Category Archives: breast cancer

The Bad Fairy

A couple of months ago I discovered a blog called Ramblings of a Bad Fairy. I thought it was wonderful – brave, funny, honest, inspiring, incredibly moving and beautifully written. I have looked forward to reading it ever since, and have never read a post without feeling awed and humbled afterwards.

Tonight when I went to check out the latest Bad Fairy doings I found out that she had died. She was 40 years old, with a husband and two young children.

I never knew you, Bad Fairy, but I wish I had.

Rest in peace.


The lovely Mr Friedman

  Dean Friedman keeps popping into my head. Or rather the slightly nasal voice of Mr Friedman singing his only UK hit, Lucky Stars, in 1978.  

There’s a line in it that starts Well how am I supposed to feel…? which seems quite pertinent as I’m not sure how I am supposed to feel right now. On Tuesday I finished 15 daily sessions of radiotherapy, and I feel all sorts of things.  

I’m hugely relieved that the radiotherapy is over, as it means I’m one step closer to life returning to normal (even if I’m not sure quite what that is ). But I also feel other emotions that I seem to have little control over, and which mean I can go from reasonably ok one minute to absolutely dreadful the next. 

In no particular order these include: guilt (about anything and everything really, but particularly because I terminated my pregnancy as a result of the cancer diagnosis, and because I’m not currently earning an income – I am however still running a home and looking after a family); anger; overwhelming sadness; disbelief that all this has happened to me; a childish feeling of being incredibly hard done by; and, let’s be honest, envy – why do some people seem to go through life unscathed while others have far more than their fair share to deal with? 

Sometimes I am also utterly bored by the whole thing: I’d love to be able to shut off and pretend none of the last few months have happened. Unfortunately that doesn’t seem possible. 

I know from experience that in time these feelings will pass and some sort of normal life will resume. In the meantime I suppose I could distract myself by working my way through the whole of Mr Friedman’s back catalogue. Which might be no bad thing.

The butterfly tattoo

 Until a few days ago I had no idea that when you have radiotherapy you get a tattoo. In my case, two tiny pinpricks that, charmingly, look like largish blackheads. They are there to help ensure the radiation is delivered in exactly the right place every time. 

Apparently you can get them zapped with a laser when treatment is finished, though my oncologist (not ominously I hope), told me they are a useful reference point “in case anything else is needed in the future”.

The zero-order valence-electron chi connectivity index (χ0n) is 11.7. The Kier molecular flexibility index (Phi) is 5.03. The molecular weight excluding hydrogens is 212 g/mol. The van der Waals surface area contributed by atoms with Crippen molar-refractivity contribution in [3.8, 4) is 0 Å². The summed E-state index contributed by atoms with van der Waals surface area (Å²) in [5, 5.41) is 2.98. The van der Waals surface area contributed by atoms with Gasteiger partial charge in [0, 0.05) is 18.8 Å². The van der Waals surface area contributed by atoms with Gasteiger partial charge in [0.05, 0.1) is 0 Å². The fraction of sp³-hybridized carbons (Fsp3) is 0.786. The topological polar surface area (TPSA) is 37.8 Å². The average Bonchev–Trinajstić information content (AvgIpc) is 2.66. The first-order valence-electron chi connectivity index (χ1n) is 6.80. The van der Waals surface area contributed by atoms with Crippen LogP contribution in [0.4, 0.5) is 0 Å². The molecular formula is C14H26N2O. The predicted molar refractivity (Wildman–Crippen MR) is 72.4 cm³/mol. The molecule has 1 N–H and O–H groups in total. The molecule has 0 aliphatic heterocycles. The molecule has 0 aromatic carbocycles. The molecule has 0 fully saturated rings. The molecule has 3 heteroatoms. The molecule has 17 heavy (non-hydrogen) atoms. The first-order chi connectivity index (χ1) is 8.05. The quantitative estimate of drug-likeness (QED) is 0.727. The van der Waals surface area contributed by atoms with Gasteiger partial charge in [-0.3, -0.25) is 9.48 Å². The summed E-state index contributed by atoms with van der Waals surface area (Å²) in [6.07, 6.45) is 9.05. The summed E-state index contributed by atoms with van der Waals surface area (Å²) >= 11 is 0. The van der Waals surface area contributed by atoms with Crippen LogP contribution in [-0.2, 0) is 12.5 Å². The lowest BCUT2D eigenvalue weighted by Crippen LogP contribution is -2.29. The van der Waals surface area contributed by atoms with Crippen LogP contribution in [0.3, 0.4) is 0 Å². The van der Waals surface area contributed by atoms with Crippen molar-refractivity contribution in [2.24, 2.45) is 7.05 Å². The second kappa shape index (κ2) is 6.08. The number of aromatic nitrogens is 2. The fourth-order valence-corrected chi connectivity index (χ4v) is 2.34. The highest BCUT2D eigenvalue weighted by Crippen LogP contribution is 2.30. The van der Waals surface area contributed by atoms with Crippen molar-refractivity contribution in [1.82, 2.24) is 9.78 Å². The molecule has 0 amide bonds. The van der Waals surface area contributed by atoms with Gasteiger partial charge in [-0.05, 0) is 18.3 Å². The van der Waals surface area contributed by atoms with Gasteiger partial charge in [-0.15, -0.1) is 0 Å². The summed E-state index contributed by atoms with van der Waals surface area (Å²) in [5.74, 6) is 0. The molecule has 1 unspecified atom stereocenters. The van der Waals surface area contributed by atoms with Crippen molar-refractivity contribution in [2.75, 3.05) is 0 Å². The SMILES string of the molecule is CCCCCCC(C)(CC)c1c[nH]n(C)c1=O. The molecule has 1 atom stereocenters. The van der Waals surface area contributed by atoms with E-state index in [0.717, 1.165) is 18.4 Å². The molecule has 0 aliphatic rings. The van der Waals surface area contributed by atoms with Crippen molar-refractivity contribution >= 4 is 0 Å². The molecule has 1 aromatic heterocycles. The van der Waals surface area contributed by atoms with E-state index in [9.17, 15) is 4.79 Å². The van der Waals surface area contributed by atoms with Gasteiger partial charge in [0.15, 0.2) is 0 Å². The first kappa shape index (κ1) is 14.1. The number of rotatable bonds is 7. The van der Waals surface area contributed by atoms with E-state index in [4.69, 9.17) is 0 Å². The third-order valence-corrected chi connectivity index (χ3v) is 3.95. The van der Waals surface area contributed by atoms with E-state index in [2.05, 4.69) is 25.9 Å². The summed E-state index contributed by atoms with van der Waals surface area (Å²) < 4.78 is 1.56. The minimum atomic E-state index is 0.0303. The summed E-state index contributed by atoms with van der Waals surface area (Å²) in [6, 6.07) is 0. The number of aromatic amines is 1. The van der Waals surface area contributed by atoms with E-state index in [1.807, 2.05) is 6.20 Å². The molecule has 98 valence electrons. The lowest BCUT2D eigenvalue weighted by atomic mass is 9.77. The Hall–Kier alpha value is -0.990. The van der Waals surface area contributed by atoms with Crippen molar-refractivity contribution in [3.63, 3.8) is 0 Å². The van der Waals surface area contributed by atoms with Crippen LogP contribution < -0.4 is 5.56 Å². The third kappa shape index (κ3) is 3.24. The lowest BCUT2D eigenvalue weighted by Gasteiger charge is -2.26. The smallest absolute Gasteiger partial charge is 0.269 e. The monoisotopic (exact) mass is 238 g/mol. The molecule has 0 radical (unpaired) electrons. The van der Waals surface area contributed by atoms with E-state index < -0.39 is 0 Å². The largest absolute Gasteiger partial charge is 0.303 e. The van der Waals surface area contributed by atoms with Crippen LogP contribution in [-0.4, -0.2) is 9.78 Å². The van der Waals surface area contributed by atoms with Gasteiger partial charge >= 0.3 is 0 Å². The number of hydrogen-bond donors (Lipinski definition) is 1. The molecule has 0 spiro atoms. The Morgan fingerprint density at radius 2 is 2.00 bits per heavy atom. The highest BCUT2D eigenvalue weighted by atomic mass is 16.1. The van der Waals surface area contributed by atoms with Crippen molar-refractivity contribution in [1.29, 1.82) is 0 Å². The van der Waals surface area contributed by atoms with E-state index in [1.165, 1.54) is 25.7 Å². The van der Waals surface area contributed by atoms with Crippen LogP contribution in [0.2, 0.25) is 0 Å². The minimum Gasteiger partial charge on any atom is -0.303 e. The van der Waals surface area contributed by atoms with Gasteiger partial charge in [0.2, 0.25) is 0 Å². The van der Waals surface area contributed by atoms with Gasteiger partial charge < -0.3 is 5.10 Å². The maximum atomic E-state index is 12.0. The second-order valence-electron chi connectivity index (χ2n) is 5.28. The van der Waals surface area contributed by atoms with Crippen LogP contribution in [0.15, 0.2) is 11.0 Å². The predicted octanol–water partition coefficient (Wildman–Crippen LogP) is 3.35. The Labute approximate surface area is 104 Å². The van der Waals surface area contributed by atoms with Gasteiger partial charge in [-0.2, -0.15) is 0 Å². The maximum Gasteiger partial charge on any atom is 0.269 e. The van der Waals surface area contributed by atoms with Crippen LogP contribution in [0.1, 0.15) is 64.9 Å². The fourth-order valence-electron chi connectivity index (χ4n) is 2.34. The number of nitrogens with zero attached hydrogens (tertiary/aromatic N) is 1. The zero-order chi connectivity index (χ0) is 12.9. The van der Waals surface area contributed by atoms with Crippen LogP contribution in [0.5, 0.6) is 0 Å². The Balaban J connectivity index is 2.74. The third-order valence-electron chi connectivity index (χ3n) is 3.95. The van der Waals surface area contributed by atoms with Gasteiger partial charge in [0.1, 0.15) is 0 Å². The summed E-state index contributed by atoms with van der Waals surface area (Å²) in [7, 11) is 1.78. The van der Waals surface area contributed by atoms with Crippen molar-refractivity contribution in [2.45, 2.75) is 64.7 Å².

I read about someone who turned hers into a tattoo of a butterfly, which sounded rather lovely. Butterflies symbolise change, a new life after a period of transformation. In Mandarin Chinese the word for butterfly is “hu-tieh”. “Tieh” means “70 years”, so butterflies have become a symbol for a long life. 

Unfortunately the location of my marks would make a butterfly tattoo look a bit ridiculous I think. But perhaps I’ll just keep my little pinpricks as an indelible reminder of the past few months and an omen for the future.

Canadian smocking

When I was at primary school the good girls got to make really kitsch pleated cushions (it was the ’70s); I am not sure what the bad girls got to make.

Being a good girl, I’ve decided to have another go at the RKPCs as a) I’m convinced they must be in vogue once again (or will be soon), and b) it’ll stop me spending quite so much time thinking about cancer.

Scarily, I can remember almost word for word Sister Basil’s instructions for making the RKPCs (one of the many benefits of attending a convent school). Apart, that is, from how much bloody fabric you need to make the things. As a result I will end up with something that looks rather more like a bolster (or possibly a fat draught excluder) than the sumptuous boudoir cushion I had in mind.

It’s been quite enjoyable though, not least because I got to discover The Cloth House in Berwick Street. I also spent a happy hour Googling the real name for RKPCs and came across both some wonderful 1970s sewing patterns and the correct term for Sister Basil’s sewing technique: Canadian Smocking.

Here’s what my handiwork looks like so far. Unfortunately the pic doesn’t do justice to the beautiful turquoise velvet it’s made from….

What happened next

I had a termination.